I know I am a weirdo. This always means that when something I love wants to chase after a wider audience they will stop doing the things I enjoy and start doing things I don’t. And it’s happened with my two favorite music festivals.
I hate most TV. I don’t watch many movies. I don’t follow many popular bands. I am aggravated by almost all media and find the weirdest person in the room to talk to. When TV programmers salivate over all the partially brain dead people they can suck into Kim Kardashian’s latest shenanigans, they are not thinking of me.
And for the most part, I am ok with this. There’s just one thing. I love music. I love indie music specifically. I love walking into a a craft beer soaked 60’s nautical themed venue and seeing a group of people finding themselves onstage. I love seeing them watch the crowd and formulate who they will be as performers. Once a band reaches the arena they are done being a person on stage and are a persona. I am seeing a crafted performance. While this has its place, I don’t have passion for it.
And music at the most micro sense is miles away from the Kardashians. But all of its roads lead there to some degree. The process of a band making it big is to transform their music and themselves into a product. And because I like to see them before they are a product this has me constantly chasing the new.
I have been lucky in the last few years in that I have had not one but two festivals in Cincinnati that have aided my search. Bunbury and MPMF were started and run by people who love music. They loved money less.
And it showed. Prices were low and the music was abundant. Their booking was stacked with new bands or established artists who deserved a better following. Without any huge national acts these fests weren’t plagued by long lines or enormous impersonal stages.
These fests made excellent experinces for people like me. MBAs know that catering to us weirdos won’t bring the army of salmon-shorted bros. I knew when it would come to making money the things I loved would change.
Bunbury was sold to Promowest last year. MPMF was sold to MEMI this spring. They have cut the number and acts and stages. They put up big names. The net result is that I will be a football field away from any of the bands, wait in long lines to pee or eat, and have no place to chill out for a bit between sets because it’s so packed. (Side note: this is part of the reason I skipped Bunbury this year.)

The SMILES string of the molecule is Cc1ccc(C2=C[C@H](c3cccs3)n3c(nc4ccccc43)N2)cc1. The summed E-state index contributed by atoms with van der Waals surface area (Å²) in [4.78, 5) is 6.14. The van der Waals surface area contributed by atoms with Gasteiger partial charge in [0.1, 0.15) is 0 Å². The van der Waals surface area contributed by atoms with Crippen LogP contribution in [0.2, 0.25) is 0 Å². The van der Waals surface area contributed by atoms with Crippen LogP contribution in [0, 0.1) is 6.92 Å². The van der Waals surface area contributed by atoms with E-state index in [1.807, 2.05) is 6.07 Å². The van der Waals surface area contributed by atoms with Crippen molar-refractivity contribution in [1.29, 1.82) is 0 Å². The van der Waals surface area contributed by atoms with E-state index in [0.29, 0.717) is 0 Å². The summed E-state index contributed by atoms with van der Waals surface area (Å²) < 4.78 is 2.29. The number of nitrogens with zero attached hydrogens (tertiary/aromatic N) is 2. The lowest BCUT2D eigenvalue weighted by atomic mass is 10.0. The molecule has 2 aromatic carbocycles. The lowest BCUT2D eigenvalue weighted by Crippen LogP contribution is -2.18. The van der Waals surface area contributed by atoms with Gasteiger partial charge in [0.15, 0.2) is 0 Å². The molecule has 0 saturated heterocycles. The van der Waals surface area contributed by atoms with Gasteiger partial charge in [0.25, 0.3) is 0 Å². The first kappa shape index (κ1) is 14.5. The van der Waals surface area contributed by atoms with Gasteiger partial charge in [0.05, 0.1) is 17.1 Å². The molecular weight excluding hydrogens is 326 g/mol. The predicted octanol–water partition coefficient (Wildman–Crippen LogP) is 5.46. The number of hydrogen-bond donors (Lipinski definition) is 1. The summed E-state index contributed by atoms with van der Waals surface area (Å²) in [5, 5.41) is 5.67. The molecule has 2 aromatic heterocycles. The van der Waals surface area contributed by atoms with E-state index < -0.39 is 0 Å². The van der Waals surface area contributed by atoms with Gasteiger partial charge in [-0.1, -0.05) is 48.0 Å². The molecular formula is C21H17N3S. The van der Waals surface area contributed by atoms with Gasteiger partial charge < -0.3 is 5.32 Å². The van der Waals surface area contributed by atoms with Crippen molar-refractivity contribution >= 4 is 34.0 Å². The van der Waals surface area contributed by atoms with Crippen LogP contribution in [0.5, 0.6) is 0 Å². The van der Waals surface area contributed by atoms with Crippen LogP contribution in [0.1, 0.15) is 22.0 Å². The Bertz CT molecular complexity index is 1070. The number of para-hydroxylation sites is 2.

MPMF is changing even more dramatically in that rather than have local music venues host bands all four stages are parking lots. So, rather than give fest goers a little taste of Cincinnati by sending them into our unique bars that serve our own craft beer we are sending people into parking lots to drink bud light.
Had an outside company done this is wouldn’t feel surprised. But the company is a subsidiary of the Cincinnati Symphony. They have a stranglehold on Cincinnati’s large venues, Riverbend, PNC Pavillion, and The Taft. And given that they just killed Promowest’s attempt to get a small venue in The Banks, it follows that MEMI would want to take on Promowest (new owners of Bunbury) head to head in the music festival business.
For an organization the is based in OTR, I cannot fathom how tone deaf moving out of the local venues was. They state that they want to support OTR, but in what way exactly? By showing off our parking lots and a wealth of InBev products? All cities can provide those things.
I used to think The Symphony had some difficulty engaging the community because they weren’t quite getting their potential audience. But now I am thinking they struggle because they simply don’t know us. The board members are disconnected from the most vibrant aspects of the city and fail to program accordingly.
I can accept the festival changing. Everything changes. What I cannot accept is to create a completely standard music festival out of something unique. Something that started in 2001 when no one would go to OTR and supported CBD and OTR businesses when they most needed it. This festival brought people back downtown after the riots. I cannot accept substituting this cookie cutter format and still calling it Midpoint Music Festival. Call it anything you want. Just not MPMF.
What a wonderful time it’s been, these fourteen years of priceless experiences and incredible music. I am so grateful to have been a part of it. I have more memories than I can share, but I will put links up to my past reviews below as well as a couple pics.
I will go to this new festival to check it out. But that is exactly how I think of it, as something new. MPMF is over. The words continue but the spirit is gone. Thank you, thank you, thank you for fourteen amazing years.
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